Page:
• Child Protection investigation
  • Regular review under Child Protection or Children in Need until child is protected from abuse
  • Police to run case via Crown Prosecution Service for evidential thresholds for prosecution
  • Ensure child is immediately protected e.g. use of police or other powers if required


Remember Social Care and the Police will lead the investigation and any formal interviews.

The effectiveness of any current interventions should be assessed to determine whether they are sufficient to:

  • Prevent the young person from going missing;
  • Protect the young person from being exposed to any further risk
  • Prevent the sexual exploitation;
  • Change risk taking behaviour.

Good Practice:

  • Intensive support around the child, family and peers
  • Equal focus on the three pronged governmental approach to CSE, Prevention, Protection and Prosecution.
  • Awareness raising with any professional, family or community
  • Note and disrupt Hot Spots, Houses, Hotels, Shopping Centres being used and report to licensing bodies where appropriate
  • If interventions are failing to change the behaviours or risks to the child or young person, it is not acceptable to carry on trying the same things. More radical interventions should be considered.

Professionals need to read this guidance in conjunction with:

  • Safeguarding Children who may have been Trafficked (DFE 2011)
  • Working Together to Safeguard Children (DfE 2015)
  • SET Child Protection and Safeguarding Procedures (2015)
  • Safeguarding children and young people from Sexual Exploitation (DCSF 2009)
  • The UK Action Plan (2011) Supplementary to (DCSF 2009)
  • Children and Young Person’s Missing from Home or Care (2014)
  • Sexually Active Children (Part B3 section 27 of the SET Child Protection Procedures 2015)
  • SET Child Sexual Exploitation Procedures (2012)
  • SET Child Sexual Exploitation Disruption Toolkit (2012)

CSE Information Report Guidance

The information report form offers a multi-agency system of sharing information with Essex Police and Children’s Social Care to aid keeping young people safe. This form should be used to provide details of any crimes or concerns about those people who groom or sexually exploit young people.

The form focuses specifically on the behaviours or actions of alleged or known perpetrators and can act to corroborate the statement of the child or young person.

Once completed this form will go via secure email (details at bottom of form) to the ESSEX POLICE CSE TRIAGE TEAM.

You must also share it with any other person involved with the young person.

If the information is about significant harm to a child or young person then normal children’s social care referral systems must be used to report those concerns.

The information can also include low level, soft “whisperings” and gut feelings, something that does not sit well with you or co-workers but has nowhere else to go but please ensure that the information is as accurate and current as possible.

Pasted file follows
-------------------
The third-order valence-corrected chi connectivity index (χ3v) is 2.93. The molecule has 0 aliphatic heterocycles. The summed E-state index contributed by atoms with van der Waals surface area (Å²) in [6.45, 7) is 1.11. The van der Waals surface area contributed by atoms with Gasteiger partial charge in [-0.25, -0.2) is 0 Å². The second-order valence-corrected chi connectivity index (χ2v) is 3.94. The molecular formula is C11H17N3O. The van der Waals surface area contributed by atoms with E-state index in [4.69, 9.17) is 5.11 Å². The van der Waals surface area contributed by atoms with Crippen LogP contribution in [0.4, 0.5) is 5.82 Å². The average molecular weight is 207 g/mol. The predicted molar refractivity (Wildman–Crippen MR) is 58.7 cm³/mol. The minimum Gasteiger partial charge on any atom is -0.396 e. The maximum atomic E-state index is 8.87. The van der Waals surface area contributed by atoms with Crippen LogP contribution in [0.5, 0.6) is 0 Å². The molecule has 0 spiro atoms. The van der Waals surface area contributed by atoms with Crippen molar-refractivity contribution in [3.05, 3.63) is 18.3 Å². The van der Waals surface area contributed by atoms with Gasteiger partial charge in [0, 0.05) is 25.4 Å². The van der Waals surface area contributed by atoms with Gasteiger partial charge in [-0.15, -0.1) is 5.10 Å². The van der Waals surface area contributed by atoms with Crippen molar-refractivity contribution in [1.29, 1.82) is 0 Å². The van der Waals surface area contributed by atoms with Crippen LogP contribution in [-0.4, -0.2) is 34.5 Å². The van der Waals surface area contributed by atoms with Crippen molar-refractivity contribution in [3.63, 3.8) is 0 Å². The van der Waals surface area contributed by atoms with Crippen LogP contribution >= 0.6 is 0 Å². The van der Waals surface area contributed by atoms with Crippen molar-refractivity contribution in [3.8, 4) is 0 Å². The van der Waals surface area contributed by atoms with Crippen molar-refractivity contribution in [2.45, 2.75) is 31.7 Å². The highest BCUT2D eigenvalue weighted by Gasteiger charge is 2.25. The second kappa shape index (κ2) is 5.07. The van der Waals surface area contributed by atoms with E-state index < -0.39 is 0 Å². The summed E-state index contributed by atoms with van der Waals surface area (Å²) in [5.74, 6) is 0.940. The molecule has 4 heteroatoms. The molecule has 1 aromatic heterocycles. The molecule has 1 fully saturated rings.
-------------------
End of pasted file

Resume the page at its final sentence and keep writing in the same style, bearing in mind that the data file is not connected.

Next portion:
Please ensure that full names and details of victims and where possible perpetrators are provided. If you are unsure of the information then make checks before completing the form and sending it to Essex Police CSE Triage Team

If the information is unreliable or you are uncertain about the content, you may wish to discuss the case at a Locality Panel meeting before completing the Information Report Form and sending to the relevant persons. (Southend)

NEVER assume someone else has passed on the information you have, duplicate information is better than none.

Definition of Sexual Exploitation

"The sexual exploitation of children and young people under 18 involves exploitative situations, contexts and relationships where young people (or a third person or persons) receive ‘something' (e.g. food, accommodation, drugs, alcohol, cigarettes, affection, gifts, money) as a result of performing, and/or others performing on them, sexual activities.
Child sexual exploitation can occur through use of technology without the child's immediate recognition, for example the persuasion to post sexual images on the internet/mobile phones with no immediate payment or gain. In all cases those exploiting the child/young person have power over them by virtue of their age, gender, intellect, physical strength and/or economic or other resources."

(Paragraph 1.3 Safeguarding Children and Young People from Sexual Exploitation; DCSF 2009)

"Children and young people who are sexually exploited are the victims of child sexual abuse, and their needs require careful assessment. They are likely to be in need of welfare services and - in many cases - protection under the Children Act 1989. This group may include children who have been sexually abused through the misuse of technology, coerced into sexual activity by criminal gangs or the victims of trafficking."